A novel CHCHD10 mutation implicates a Mia40-dependent mitochondrial import deficit in ALS pathogenesis

Identification: Lehmer, Carina


Description

A novel CHCHD10 mutation implicates a Mia40-dependent mitochondrial import deficit in ALS pathogenesis
 
Carina Lehmer1 Martin H. Schludi1, Linnea Ransom1, Johanna Greiling1, Michaela Junghänel1, Nicole Exner2, Julie van der Zee4, Christine van Broeckhoven4, Patrick Weydt3, Michael T. Heneka3, Dieter Edbauer1,2
1German Center for Neurodegenerative Diseases Munich, Germany; 2Biomedical Center, Ludwig-Maximilians-Universität Munich, Germany; 3Department of Neurodegenerative Diseases and Gerontopsychiatry, Bonn University Hospital, Germany; 4VIB Center for Molecular Neurology, University of Antwerp, Belgium
 
Mutations in CHCHD10 have been linked to amyotrophic lateral sclerosis (ALS), frontotemporal dementia (FTD) and mitochondrial myopathy. CHCHD10 is a small mitochondrial protein and consists of three domains including a putative N-terminal mitochondrial targeting sequence (MTS), a hydrophobic helix and a coiled-coil-helix-coiled-coil-helix (CHCH) domain.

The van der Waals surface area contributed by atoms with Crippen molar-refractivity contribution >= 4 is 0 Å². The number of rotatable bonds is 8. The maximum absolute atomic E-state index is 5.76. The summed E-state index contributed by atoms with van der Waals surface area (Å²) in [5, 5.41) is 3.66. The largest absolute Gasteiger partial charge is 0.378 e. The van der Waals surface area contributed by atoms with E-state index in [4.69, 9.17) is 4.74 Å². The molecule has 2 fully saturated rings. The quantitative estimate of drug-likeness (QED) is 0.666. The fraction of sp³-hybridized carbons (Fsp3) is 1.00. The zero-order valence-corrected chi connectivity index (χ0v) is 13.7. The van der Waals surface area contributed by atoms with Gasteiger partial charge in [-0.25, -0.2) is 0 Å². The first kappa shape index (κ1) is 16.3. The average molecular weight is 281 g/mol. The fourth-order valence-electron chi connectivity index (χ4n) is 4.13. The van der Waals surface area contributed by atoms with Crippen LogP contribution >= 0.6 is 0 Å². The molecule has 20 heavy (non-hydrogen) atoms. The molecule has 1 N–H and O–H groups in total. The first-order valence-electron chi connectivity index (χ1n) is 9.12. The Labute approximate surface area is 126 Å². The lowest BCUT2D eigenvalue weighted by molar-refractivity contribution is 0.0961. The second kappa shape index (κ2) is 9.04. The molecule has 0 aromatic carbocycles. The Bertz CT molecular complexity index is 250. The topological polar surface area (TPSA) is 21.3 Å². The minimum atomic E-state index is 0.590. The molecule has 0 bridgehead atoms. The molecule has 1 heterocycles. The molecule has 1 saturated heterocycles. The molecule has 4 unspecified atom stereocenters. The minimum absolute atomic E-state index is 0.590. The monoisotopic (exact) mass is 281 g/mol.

We discovered a novel CHCHD10 mutation (Q108P) in a 29-year old ALS patient with rapid disease progression. While most known pathogenic mutations are located around the putative MTS or hydrophobic region, Q108P is in a highly conserved residue within the CHCH domain. To elucidate underlying pathomechanisms, we analyzed known and newly discovered ALS-causing CHCHD10 mutations in vitro. Interestingly, mutations in the CHCH domain showed the biggest effect on mitochondrial import, mainly resulting in diffuse cytoplasmic localization. Deletion experiments further supported our hypothesis that mitochondrial import of CHCHD10 is predominantly mediated by the CHCH domain rather than the putative MTS. Mia40 has been implicated in the mitochondrial import of small intermembrane space proteins by introducing disulfide bonds in CHCH domains and thereby stabilizing its substrates. Strikingly, in CHCHD10 Q108P both disulfide bond formation and protein stability was reduced. Knock down of Mia40, decreased overall CHCHD10 level, whereas overexpressed Mia40 rescued mitochondrial import of CHCHD10 Q108P by enhancing disulfide bond formation and increasing protein stability. Interestingly, CHCHD10 knockdown in HeLa or HAP1 cell lines and patient derived Q108* lymphoblastoid cells showed reduced respiratory spare capacity.
Thus, discovery of the Q108P mutation supports a loss-of-function component for CHCHD10-mediated ALS/FTD through impaired respiration. Our data suggest Mia40 upregulation as a potential therapeutic salvage pathway.

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